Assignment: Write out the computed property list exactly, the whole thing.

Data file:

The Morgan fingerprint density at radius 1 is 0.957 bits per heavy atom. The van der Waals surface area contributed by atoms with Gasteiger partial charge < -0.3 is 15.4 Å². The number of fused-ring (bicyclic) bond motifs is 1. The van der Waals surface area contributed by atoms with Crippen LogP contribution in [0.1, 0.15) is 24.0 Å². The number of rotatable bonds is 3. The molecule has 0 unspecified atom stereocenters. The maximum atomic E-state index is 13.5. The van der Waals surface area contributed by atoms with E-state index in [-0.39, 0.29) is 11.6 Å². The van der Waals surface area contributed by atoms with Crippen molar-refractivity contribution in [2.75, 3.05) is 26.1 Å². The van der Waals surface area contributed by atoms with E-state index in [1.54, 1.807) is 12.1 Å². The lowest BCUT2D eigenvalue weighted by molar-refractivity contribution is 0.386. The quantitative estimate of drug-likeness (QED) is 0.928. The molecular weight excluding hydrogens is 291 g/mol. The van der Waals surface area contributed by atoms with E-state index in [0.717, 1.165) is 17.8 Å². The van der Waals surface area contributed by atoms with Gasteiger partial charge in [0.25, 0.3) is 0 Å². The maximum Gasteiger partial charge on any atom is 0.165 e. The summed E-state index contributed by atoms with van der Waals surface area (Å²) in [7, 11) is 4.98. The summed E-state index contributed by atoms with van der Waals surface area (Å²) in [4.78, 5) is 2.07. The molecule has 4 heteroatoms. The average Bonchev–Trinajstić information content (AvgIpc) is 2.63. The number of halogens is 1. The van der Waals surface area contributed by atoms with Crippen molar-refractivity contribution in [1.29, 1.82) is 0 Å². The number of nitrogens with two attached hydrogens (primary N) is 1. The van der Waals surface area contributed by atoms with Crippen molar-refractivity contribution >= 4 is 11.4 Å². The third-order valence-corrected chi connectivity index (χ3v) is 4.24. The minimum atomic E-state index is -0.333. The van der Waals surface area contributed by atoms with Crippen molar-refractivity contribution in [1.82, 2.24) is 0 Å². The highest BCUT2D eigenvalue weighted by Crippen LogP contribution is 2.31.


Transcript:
The Morgan fingerprint density at radius 1 is 0.957 bits per heavy atom. The van der Waals surface area contributed by atoms with Gasteiger partial charge < -0.3 is 15.4 Å². The number of fused-ring (bicyclic) bond motifs is 1. The van der Waals surface area contributed by atoms with Crippen LogP contribution in [0.1, 0.15) is 24.0 Å². The number of rotatable bonds is 3. The molecule has 0 unspecified atom stereocenters. The maximum atomic E-state index is 13.5. The van der Waals surface area contributed by atoms with E-state index in [-0.39, 0.29) is 11.6 Å². The van der Waals surface area contributed by atoms with Crippen molar-refractivity contribution in [2.75, 3.05) is 26.1 Å². The van der Waals surface area contributed by atoms with E-state index in [1.54, 1.807) is 12.1 Å². The lowest BCUT2D eigenvalue weighted by molar-refractivity contribution is 0.386. The quantitative estimate of drug-likeness (QED) is 0.928. The molecular weight excluding hydrogens is 291 g/mol. The van der Waals surface area contributed by atoms with E-state index in [0.717, 1.165) is 17.8 Å². The van der Waals surface area contributed by atoms with Gasteiger partial charge in [0.25, 0.3) is 0 Å². The maximum Gasteiger partial charge on any atom is 0.165 e. The summed E-state index contributed by atoms with van der Waals surface area (Å²) in [7, 11) is 4.98. The summed E-state index contributed by atoms with van der Waals surface area (Å²) in [4.78, 5) is 2.07. The molecule has 4 heteroatoms. The average Bonchev–Trinajstić information content (AvgIpc) is 2.63. The number of halogens is 1. The van der Waals surface area contributed by atoms with Crippen molar-refractivity contribution in [1.29, 1.82) is 0 Å². The number of nitrogens with two attached hydrogens (primary N) is 1. The van der Waals surface area contributed by atoms with Crippen molar-refractivity contribution >= 4 is 11.4 Å². The third-order valence-corrected chi connectivity index (χ3v) is 4.24. The minimum atomic E-state index is -0.333. The van der Waals surface area contributed by atoms with Crippen molar-refractivity contribution in [1.82, 2.24) is 0 Å². The highest BCUT2D eigenvalue weighted by Crippen LogP contribution is 2.31.